Caroline Lucas MP is part of an exclusive club. She is one of the few politicians to have increased her parliamentary majority in the three General Elections since being elected to represent the constituency of Brighton Pavilion in 2010.

She is the sole Green Party representative in the House of Commons. I follow her on Twitter. I happen to think she talks sense, which explains why I broke with tradition and voted ‘Green’ when the UK went to the polls again in December.

Lucas’ brief is a broad one, but holding the government of the day to account on matters of the environment is a priority.

Swedish teenage activist Greta Thunberg might be better known to many of you. Her spirited, passionate and well argued position on the parlous state of our environment may not go down well in the Kremlin and the White House, but one cannot argue that she hasn’t monumentally raised awareness of the unsustainable state that planet Earth finds itself in.

Lucas and Thunberg sing from the same environmental hymn sheet. They lobby governments, big business, relevant authorities, regulators, community groups, charities and other agencies.

I cannot confirm, but I suspect both are advocates of ISO 14001:2015.

The standard compels a business to become environmentally friendly, and in doing so – by way of a suitable Environmental Management System (EMS) – aims to balance the needs of the present without compromising the ability of future generations to meet their requirements.

In 2015, across 170+ countries, 14001 had been adopted by over 300,000 organisations. I would suggest that time, plus the growing influence of Lucas, Thunberg et al, has seen a dramatic rise in the uptake since then, and the spike is likely to continue gathering pace.

The standard follows the Annex SL structure adopted by 9001, 27001 and 45001, meaning that the adoption of multiple management systems across one organisation is easier.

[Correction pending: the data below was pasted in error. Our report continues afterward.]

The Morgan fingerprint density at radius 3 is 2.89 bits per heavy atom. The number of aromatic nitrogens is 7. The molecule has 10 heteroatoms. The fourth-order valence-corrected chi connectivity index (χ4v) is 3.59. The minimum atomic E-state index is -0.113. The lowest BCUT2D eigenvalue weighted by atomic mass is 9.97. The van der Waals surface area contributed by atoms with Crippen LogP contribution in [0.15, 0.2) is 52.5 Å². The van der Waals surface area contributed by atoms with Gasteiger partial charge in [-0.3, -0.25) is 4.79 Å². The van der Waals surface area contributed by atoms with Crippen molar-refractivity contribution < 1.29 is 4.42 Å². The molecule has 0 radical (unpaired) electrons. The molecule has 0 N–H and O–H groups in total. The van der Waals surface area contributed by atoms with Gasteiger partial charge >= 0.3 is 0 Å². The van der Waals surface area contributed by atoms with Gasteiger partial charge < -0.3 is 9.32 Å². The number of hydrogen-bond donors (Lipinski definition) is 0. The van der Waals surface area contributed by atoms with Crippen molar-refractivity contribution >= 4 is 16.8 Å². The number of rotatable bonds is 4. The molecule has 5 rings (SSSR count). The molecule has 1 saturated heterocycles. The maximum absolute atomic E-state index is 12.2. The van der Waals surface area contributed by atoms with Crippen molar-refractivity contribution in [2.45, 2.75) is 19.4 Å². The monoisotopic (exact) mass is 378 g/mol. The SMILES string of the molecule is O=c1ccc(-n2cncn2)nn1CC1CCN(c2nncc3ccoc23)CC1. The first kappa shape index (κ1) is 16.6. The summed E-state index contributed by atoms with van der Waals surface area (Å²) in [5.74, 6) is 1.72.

Clauses 4-10 provide the well documented framework, with the Plan-Do-Check-Act model/approach being the practical driver for the ultimate objective – continual improvement of your EMS.

  • Plan: Establish environmental objectives and processes necessary to deliver results in accordance with the organisation’s environmental policy;

  • Do: Implement the processes as planned;

  • Check: Monitor and measure processes against the environmental policy, including its commitments, environmental objectives and operating criteria, and report the results;

  • Act: Take actions to continually improve.

What is particular to ISO 14001, however, as is case with all standards, is a few unique terms and definitions, and acquiring an understanding of relevant EMS language is essential.

I have identified a number of terms (and their ISO definitions) that I believe will be of use:

Terms relating to planning:

  • Environment: Surroundings in which an organisation operates, including air, water, land, natural resources, flora, fauna, human and their interrelationships;

  • Environmental aspect: Element of an organisation’s activities or products or services that interacts or can interact with the environment (eg. hazardous waste, solid waste, fuel storage, electricity use, water consumption, spills and leaks);

  • Environmental impact: Change to the environment, whether adverse of beneficial, wholly or partially resulting from an organisation’s environmental aspects (emissions of VOCS*, soil and groundwater contamination, depletion of natural resources, air pollution, climate change).

Term relating to support and operation:

  • Life cycle: Consecutive and interlinked stages of a product (or service) system, from raw material acquisition or generation from natural resources to final disposal.

Term relating to performance evaluation and improvement:

  • Environmental performance: Performance related to the management of environmental aspects.

As I never tire of saying, top management can only familiarise themselves with any standard by reading it, and that means purchasing it!

Armed with that understanding, plus ethical, social and commercial reasons for 14001 certification, you are able to demonstrate leadership and commitment and begin the implementation process.

I am sure that Lucas and Thunberg wish you every success on your journey!

I am an accredited Implementer in 45001 and a Lead Implementer in 27001. I am also a Lead Auditor in 27001, 45001 and 14001. If I can be of any assistance, my contact details are on the home page.

*VOCS are ‘volatile organic compounds’ that can become vapours or gases. VOCs are released from burning fuel such as gasoline, wood, coal, or natural gas. They are also released from many consumer products such as cigarettes and solvents.

They can cause eye, nose and throat irritation, feelings of nausea, and also damage internal organs and the central nervous system.